Hepatic erythropoietin gene regulation by GATA-4.

Department of Biochemistry and Molecular Biology, University of Florida, Gainesville, Florida 32610, USA.
Journal of Biological Chemistry (Impact Factor: 4.6). 02/2004; 279(4):2955-61. DOI: 10.1074/jbc.M310404200
Source: PubMed

ABSTRACT Erythropoietin production switches from fetal liver to adult kidney during development. GATA transcription factors 2 and 3 could be involved in modulating this switch, because they were shown to negatively regulate erythropoietin gene transcription through a promoter proximal GATA site. Herein, we analyzed the role of several GATA factors in the regulation of the erythropoietin gene in human liver and in hepatoma cells. Although GATA-3 expression in hepatocytes increases during human development, erythropoietin mRNA accumulation is unaltered in mutant mice lacking GATA-3. We found that GATA-2, -3, -4, and -6 are all expressed in human hepatocytes and that GATA-4 exhibits the most prominent Epo promoter binding activity in vitro and in vivo. Inhibition of GATA-4 expression by RNA interference leads to a dramatic reduction in Epo gene transcription in Hep3B cells. Moreover, GATA-4 expression is high and limited to hepatocytes in the fetal liver, whereas GATA-4 expression in the adult liver is low and restricted to epithelial cells surrounding the biliary ducts. Thus, GATA-4 is critical for transcription of the Epo gene in hepatocytes and may contribute to the switch in the site of Epo gene expression from the fetal liver to the adult kidney.

  • Source
    [Show abstract] [Hide abstract]
    ABSTRACT: GATA transcription factors and their Friend of Gata (FOG) cofactors control the development of diverse tissues. GATA4 and GATA6 are essential for the expansion of the embryonic liver bud, but their expression patterns and functions in the adult liver are unclear. We characterized the expression of GATA and FOG factors in whole mouse liver and purified hepatocytes. GATA4, GATA6, and FOG1 are the most prominently expressed family members in whole liver and hepatocytes. GATA4 chromatin immunoprecipitation followed by high throughput sequencing (ChIP-seq) identified 4409 occupied sites, associated with genes enriched in ontologies related to liver function, including lipid and glucose metabolism. However, hepatocyte-specific excision of Gata4 had little impact on gross liver architecture and function, even under conditions of regenerative stress, and, despite the large number of GATA4 occupied genes, resulted in relatively few changes in gene expression. To address possible redundancy between GATA4 and GATA6, both factors were conditionally excised. Surprisingly, combined Gata4,6 loss did not exacerbate the phenotype resulting from Gata4 loss alone. This points to the presence of an unusually robust transcriptional network in adult hepatocytes that ensures the maintenance of liver function.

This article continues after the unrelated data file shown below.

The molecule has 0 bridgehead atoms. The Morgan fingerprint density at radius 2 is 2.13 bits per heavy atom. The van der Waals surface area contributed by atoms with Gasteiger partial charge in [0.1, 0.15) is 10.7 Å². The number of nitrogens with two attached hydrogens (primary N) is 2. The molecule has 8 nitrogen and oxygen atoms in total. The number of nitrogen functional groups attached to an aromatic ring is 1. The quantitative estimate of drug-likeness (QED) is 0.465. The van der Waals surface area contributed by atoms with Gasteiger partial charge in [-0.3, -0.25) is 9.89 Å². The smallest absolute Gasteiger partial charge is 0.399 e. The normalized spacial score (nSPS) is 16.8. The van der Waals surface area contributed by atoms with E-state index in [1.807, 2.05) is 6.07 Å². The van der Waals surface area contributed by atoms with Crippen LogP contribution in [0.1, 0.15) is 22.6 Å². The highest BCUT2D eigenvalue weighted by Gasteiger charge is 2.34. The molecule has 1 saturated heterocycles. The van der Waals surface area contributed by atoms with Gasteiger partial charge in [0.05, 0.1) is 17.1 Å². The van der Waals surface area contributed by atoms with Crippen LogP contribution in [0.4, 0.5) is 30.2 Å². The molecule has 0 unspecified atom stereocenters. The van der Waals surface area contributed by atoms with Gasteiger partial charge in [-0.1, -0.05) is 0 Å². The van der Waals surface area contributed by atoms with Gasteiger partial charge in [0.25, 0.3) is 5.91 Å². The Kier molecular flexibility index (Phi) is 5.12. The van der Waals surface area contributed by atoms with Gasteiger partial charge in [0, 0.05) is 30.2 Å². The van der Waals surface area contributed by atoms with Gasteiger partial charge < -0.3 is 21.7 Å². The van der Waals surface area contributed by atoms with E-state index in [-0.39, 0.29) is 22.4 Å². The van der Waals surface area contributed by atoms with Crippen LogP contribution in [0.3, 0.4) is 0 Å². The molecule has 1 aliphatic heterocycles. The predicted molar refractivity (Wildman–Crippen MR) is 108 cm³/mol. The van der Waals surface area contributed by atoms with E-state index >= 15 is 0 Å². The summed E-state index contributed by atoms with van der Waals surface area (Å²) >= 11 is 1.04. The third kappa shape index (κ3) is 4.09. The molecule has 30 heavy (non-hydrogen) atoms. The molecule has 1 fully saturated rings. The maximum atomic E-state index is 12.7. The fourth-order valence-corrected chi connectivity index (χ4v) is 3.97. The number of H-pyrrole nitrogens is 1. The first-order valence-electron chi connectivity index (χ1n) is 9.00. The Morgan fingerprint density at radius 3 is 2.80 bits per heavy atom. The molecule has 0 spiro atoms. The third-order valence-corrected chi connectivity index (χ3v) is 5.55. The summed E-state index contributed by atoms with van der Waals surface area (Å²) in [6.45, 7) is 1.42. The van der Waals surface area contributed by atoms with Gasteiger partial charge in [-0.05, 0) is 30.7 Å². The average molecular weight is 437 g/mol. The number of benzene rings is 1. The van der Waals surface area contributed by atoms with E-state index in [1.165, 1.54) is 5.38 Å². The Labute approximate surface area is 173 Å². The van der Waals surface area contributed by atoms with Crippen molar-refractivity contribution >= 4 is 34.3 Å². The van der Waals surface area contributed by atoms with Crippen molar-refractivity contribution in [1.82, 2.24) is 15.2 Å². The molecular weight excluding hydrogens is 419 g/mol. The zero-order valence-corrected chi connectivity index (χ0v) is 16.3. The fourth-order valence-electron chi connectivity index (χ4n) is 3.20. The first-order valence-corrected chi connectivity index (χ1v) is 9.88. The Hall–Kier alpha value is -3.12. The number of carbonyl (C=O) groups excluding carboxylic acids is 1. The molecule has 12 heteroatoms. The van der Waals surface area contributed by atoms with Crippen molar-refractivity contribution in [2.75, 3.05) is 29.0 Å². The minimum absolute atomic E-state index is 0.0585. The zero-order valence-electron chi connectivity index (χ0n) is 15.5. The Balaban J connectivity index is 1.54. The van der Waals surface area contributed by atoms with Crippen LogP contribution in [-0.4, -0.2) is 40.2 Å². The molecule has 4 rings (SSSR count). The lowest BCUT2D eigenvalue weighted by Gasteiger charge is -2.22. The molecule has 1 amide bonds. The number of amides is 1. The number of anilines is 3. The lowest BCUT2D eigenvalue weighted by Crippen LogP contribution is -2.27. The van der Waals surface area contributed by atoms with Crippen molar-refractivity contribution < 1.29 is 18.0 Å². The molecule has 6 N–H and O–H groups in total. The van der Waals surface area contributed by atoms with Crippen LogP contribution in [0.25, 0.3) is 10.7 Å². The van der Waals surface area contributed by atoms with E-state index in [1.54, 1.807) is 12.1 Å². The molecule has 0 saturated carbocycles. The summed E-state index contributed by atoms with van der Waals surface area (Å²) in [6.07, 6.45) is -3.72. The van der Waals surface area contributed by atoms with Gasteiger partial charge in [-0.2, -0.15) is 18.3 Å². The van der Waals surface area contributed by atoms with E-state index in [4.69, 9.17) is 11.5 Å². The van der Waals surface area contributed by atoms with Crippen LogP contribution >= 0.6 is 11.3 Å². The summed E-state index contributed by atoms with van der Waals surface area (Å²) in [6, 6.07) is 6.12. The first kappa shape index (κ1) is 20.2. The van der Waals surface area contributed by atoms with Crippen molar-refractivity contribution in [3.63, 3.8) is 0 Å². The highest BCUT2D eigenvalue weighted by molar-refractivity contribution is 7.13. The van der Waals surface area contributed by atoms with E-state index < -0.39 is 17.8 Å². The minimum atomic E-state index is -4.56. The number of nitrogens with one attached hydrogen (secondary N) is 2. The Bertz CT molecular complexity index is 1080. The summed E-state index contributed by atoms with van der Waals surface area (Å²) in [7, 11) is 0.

PLoS ONE 12/2013; 8(12):e83723. · 3.53 Impact Factor
  • Source
    [Show abstract] [Hide abstract]
    ABSTRACT: Erythropoietin (EPO) regulation of red blood cell production and its induction at reduced oxygen tension provides for the important erythropoietic response to ischemic stress. The cloning and production of recombinant human EPO has led to its clinical use in patients with anemia for two and half decades and has facilitated studies of EPO action. Reports of animal and cell models of ischemic stress in vitro and injury suggest potential EPO benefit beyond red blood cell production including vascular endothelial response to increase nitric oxide production, which facilitates oxygen delivery to brain, heart and other non-hematopoietic tissues. This review discusses these and other reports of EPO action beyond red blood cell production, including EPO response affecting metabolism and obesity in animal models. Observations of EPO activity in cell and animal model systems, including mice with tissue specific deletion of EPO receptor (EpoR), suggest the potential for EPO response in metabolism and disease.
    International Journal of Molecular Sciences 06/2014; 15(6):10296-10333. · 2.46 Impact Factor
  • [Show abstract] [Hide abstract]
    ABSTRACT: Hepcidin is an antimicrobial peptide hormone that plays a central role in the metabolism of iron and its expression in the liver can be induced through two major pathways: the inflammatory pathway, mainly via IL-6; and the iron-sensing pathway, mediated by BMP-6. GATA-proteins are group of evolutionary conserved transcriptional regulators that bind to the consensus motif-WGATAR-in the promoter region. In hepatoma cells, GATA-proteins 4 and 6 in conjunction with the co-factor friend of GATA (FOG) were shown to modulate the transcription of HAMP. However, it is unclear as to which of the GATA-proteins drive the expression of HAMP in vivo. In this study, using in vitro and in vivo approaches, we investigated the relevance of GATA and FOG proteins in the expression of hepcidin following treatment with IL-6 and BMP-6. We found that treatment of Huh7 cells with either IL-6 or BMP-6 increased the HAMP promoter activity. The HAMP promoter activity following treatment with IL-6 or BMP-6 was further increased by co-transfection of the promoter with GATA proteins 4 and 6. However, co-transfection of the HAMP promoter with FOG proteins 1 or 2 repressed the promoter response to treatments with either IL-6 or BMP-6. The effects of both GATA and FOG proteins on the promoter activity in response to IL-6 or BMP-6 treatment were abrogated by mutation of the GATA response element-TTATCT-in the HAMP promoter region -103/-98. In vivo, treatment of mice with lipopolysaccharide led to a transient increase of Gata-6 expression in the liver that was positively correlated with the expression of hepcidin. Our results indicate that during inflammation GATA-6 is up-regulated in concert with hepcidin while GATA-4 and FOG (1 and 2) are repressed.
    Biology of Metals 11/2013; · 2.69 Impact Factor